Overall, a dog’s raw diet should consist of 80% meat, 10% bone, 5% liver, and 5% other organs. Literally the only thing that an otherwise healthy dog needs as a supplement is omega-3 fatty acids or fish oil (which is not necessary if you are feeding grass-fed meat).
As I said, we just started our dog Lily, a bulldog/terrier mix, on raw food about a month ago, and she is doing great. When we first got her about 18 months ago, she very frequently licked her front paws and had watery, teary eyes pretty much every day. Both of those symptoms stopped within days of starting raw! I did some more research, and found that both of those things are common allergy symptoms in dogs, so I think it’s safe to say that Lily was indeed allergic to her kibble.
Raw meat also encourages dogs to chew food properly and eat more slowly. (You should feed the largest pieces possible, even if this means one huge chunk of meat!) This chewing develops dogs’ jaw and throat muscles, and also helps keep teeth clean! (Since starting raw we’ve also stopped Lily’s [grain-based] “dental” treats, and her teeth are just as clean!) As soon as Lily is done eating I disinfect her bowl and the area she ate in with a disinfectant recipe from Matt and Betsy’s Natural Cleaners Book, and we haven’t had so much as a sniffle in our home since we started raw.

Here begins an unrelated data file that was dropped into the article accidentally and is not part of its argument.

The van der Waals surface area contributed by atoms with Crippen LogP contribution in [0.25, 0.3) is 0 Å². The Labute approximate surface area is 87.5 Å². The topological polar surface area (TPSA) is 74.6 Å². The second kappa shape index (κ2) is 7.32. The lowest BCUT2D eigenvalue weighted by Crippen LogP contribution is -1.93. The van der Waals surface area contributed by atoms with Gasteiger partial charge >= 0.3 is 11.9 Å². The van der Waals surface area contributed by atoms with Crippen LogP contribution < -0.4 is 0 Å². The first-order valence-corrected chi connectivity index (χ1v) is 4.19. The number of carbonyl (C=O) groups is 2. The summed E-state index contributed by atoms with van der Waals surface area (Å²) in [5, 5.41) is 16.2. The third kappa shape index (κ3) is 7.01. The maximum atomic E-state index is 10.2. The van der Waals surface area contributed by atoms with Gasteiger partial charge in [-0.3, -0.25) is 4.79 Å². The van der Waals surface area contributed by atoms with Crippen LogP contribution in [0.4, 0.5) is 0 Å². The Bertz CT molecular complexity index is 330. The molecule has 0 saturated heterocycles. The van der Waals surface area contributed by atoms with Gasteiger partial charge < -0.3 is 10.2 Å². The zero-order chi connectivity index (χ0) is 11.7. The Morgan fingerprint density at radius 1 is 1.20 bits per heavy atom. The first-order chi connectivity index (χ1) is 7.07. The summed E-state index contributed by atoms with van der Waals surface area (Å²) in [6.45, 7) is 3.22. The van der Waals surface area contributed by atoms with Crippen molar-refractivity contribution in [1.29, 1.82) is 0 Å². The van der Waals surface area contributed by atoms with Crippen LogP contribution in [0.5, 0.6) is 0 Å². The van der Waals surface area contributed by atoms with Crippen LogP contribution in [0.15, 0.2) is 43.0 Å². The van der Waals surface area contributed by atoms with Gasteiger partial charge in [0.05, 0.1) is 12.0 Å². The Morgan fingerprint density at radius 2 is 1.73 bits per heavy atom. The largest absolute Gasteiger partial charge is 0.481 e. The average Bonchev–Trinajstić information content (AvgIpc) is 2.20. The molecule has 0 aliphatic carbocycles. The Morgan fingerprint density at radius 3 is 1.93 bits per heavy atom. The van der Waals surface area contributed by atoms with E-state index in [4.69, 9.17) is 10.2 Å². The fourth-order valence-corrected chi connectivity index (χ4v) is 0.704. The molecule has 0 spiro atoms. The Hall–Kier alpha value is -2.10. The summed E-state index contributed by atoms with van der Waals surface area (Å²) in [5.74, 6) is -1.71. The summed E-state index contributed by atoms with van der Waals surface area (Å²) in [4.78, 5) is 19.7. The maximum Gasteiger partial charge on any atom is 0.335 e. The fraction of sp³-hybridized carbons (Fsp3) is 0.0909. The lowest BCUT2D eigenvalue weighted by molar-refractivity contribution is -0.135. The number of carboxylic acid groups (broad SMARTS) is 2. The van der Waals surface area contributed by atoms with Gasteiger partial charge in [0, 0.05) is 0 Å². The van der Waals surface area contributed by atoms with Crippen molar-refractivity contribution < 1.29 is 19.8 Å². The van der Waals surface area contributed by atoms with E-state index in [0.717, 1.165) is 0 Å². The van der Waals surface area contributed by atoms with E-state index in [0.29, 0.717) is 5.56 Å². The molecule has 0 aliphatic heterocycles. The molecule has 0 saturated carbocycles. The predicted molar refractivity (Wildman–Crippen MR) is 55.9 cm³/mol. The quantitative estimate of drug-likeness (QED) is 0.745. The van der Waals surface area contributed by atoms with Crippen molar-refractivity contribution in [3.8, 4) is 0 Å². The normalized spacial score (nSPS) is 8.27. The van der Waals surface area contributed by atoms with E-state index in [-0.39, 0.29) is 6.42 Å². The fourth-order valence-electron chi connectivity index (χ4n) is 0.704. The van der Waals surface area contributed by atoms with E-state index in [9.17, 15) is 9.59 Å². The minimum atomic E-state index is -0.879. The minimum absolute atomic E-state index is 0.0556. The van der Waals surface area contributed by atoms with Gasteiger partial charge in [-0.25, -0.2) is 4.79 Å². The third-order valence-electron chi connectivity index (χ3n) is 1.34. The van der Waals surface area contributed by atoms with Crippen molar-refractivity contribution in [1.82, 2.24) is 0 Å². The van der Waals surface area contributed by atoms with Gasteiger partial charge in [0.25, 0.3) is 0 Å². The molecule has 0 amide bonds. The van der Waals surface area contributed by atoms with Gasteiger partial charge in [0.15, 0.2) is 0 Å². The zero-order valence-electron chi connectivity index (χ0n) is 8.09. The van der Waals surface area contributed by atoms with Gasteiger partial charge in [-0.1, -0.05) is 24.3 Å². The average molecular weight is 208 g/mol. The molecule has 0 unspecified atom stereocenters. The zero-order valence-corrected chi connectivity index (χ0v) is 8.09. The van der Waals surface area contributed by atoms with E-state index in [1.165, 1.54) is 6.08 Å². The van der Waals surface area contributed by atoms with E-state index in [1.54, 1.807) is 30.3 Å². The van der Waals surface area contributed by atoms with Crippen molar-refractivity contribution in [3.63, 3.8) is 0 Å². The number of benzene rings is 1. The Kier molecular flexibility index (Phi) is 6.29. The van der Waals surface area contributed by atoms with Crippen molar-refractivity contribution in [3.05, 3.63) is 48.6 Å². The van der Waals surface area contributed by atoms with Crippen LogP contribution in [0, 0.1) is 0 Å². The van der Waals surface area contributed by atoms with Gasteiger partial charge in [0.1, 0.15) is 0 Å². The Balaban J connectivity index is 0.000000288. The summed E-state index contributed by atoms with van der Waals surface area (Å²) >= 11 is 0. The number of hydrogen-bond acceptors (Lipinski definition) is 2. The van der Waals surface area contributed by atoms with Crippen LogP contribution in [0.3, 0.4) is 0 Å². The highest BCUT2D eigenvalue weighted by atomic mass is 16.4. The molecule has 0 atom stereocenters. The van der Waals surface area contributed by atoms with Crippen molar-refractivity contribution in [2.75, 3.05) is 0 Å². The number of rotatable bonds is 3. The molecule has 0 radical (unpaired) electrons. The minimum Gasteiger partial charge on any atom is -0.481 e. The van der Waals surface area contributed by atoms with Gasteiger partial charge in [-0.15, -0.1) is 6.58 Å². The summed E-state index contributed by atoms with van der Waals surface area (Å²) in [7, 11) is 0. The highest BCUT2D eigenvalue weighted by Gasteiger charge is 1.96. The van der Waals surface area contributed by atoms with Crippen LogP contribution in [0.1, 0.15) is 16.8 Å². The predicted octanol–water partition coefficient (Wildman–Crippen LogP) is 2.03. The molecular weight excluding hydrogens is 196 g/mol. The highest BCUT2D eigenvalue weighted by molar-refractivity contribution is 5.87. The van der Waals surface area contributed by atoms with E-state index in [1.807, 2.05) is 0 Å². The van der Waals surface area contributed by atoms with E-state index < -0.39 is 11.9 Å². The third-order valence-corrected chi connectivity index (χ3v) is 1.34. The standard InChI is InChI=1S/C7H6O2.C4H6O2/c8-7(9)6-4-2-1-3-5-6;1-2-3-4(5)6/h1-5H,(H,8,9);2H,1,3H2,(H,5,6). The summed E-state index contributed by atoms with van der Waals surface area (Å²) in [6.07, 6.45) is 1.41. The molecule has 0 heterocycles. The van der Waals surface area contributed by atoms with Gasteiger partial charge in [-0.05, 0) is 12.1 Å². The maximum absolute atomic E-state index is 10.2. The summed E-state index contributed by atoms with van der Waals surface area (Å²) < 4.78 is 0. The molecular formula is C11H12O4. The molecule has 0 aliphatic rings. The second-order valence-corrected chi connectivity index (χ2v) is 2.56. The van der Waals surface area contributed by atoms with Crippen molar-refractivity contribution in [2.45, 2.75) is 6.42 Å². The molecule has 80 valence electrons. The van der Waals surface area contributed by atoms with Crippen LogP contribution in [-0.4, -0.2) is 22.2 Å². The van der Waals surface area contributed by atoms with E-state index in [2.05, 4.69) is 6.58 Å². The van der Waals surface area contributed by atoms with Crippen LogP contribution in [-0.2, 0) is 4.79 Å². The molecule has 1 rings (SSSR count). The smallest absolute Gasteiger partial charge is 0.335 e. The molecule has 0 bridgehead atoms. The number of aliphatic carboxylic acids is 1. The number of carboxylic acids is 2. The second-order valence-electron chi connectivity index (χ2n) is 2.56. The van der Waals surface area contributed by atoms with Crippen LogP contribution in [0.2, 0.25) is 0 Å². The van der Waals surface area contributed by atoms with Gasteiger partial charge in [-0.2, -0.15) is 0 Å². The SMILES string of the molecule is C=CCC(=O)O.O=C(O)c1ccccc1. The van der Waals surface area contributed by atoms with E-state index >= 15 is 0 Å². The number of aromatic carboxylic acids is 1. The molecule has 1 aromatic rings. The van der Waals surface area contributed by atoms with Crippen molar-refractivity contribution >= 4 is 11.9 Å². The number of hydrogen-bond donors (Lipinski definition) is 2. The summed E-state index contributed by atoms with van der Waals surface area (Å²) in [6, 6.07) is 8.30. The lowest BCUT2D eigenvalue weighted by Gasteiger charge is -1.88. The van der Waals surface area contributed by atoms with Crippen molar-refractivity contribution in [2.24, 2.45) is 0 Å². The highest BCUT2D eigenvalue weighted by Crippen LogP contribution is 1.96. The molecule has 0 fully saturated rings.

Community support helps
Believe me, I know the concept sounds scary, and there is more to it than this brief overview, so I highly encourage you to educate yourself thoroughly on the matter before making any firm decisions. Rawlearning.com and the Yahoo! rawfeeding group (requires membership) are two wonderful resources for beginners!